CCAGW Urges Michigan Senate Committee on Health Policy and Human Service Committee to Oppose HB 4348 | Council For Citizens Against Government Waste

CCAGW Urges Michigan Senate Committee on Health Policy and Human Service Committee to Oppose HB 4348

State Action

June 21, 2021 

The Honorable Curt VanderWall
Senate Committee on Health Policy and Human Services
Michigan State Senate
PO Box 30036
Lansing, MI 48909-7536

Dear Chairman VanderWall,

You will soon hold a legislative hearing on HB 4348, the Pharmacy Benefit Manager Licensure and Regulation Act.  This legislation, should it become law, would allow the Department of Insurance and Financial Services (DIFS) to insert itself into many aspects of pharmacy benefit management and allow the government to interfere with privately negotiated contracts among insurers, pharmaceutical benefit managers (PBM) and the sponsors they serve, including businesses, unions, state and local government, associations, and other organizations that provide health insurance to their employees or members.  On behalf of the 60,882 members and supporters of the Council for Citizens Against Government Waste (CCAGW) in the state of Michigan, I urge you to oppose this legislation.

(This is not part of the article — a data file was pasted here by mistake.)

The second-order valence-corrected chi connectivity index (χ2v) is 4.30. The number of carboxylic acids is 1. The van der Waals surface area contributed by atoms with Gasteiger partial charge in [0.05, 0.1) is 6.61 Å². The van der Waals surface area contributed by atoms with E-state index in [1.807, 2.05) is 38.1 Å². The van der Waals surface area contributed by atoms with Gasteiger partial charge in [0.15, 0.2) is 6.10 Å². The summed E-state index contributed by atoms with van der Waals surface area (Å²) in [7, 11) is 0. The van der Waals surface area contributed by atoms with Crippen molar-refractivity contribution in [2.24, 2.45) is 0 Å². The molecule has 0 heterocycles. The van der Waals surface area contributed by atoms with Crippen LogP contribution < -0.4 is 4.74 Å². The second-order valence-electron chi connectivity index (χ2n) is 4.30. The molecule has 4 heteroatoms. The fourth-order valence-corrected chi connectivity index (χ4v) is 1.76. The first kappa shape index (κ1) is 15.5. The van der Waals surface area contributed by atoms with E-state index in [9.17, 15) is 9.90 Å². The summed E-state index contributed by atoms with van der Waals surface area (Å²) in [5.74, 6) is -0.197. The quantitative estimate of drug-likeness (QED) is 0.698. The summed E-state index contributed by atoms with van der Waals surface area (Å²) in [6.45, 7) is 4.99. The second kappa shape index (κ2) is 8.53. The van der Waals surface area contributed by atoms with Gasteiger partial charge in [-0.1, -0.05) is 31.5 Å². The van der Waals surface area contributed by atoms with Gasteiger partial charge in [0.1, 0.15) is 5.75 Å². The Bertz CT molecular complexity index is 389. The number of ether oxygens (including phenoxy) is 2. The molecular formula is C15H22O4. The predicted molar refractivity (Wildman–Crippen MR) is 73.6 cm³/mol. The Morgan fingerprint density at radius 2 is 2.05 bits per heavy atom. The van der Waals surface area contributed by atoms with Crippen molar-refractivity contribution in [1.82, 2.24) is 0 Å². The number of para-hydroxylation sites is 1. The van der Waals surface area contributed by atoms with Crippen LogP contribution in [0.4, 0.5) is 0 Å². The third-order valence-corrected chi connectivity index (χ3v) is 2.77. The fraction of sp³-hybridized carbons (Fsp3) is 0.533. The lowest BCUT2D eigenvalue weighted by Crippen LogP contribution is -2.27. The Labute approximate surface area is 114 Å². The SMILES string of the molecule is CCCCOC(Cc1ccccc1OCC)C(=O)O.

HB 4348 would seriously harm the ability of PBMs to use a variety of tools and policies that help their clients manage their pharmacy benefits and lower drug costs.  For example, the bill would allow the DIFS to restrict the ability of PBMs to manage their networks and essentially implements an “any willing pharmacy” option.  PBMs create networks that encourage price competition, increase volume, and lower drug costs for their clients and patients.  Their networks include mail order pharmacies and specialty pharmacies that dispense drugs for rare conditions that require special handling, which most pharmacies are not qualified to undertake.  Allowing a patient to use any pharmacy but receive the same discount negates the purpose of the network and will drive drug costs up.  It will also make it more difficult for specialty drugs to be dispensed safely and effectively.

PBMs utilize their networks to help with patient adherence, reduce dispensing errors, and conduct audits to make sure the pharmacy is working within the standards required by the network, including investigating potential fraud.  These activities help protect patients and reduce costs.  But HB 4348 would inhibit the PBMs from implementing these important policies, particularly conducting audits.  Requiring a PBM to provide a specified notice date and scheduling requirements defeats the purpose of the audit.  While the legislative analysis states the audit provisions would not apply to an “audit conducted to investigate fraud, misrepresentation, or abuse,” other inspections would still need to be able to occur to find potential problems that may need further review.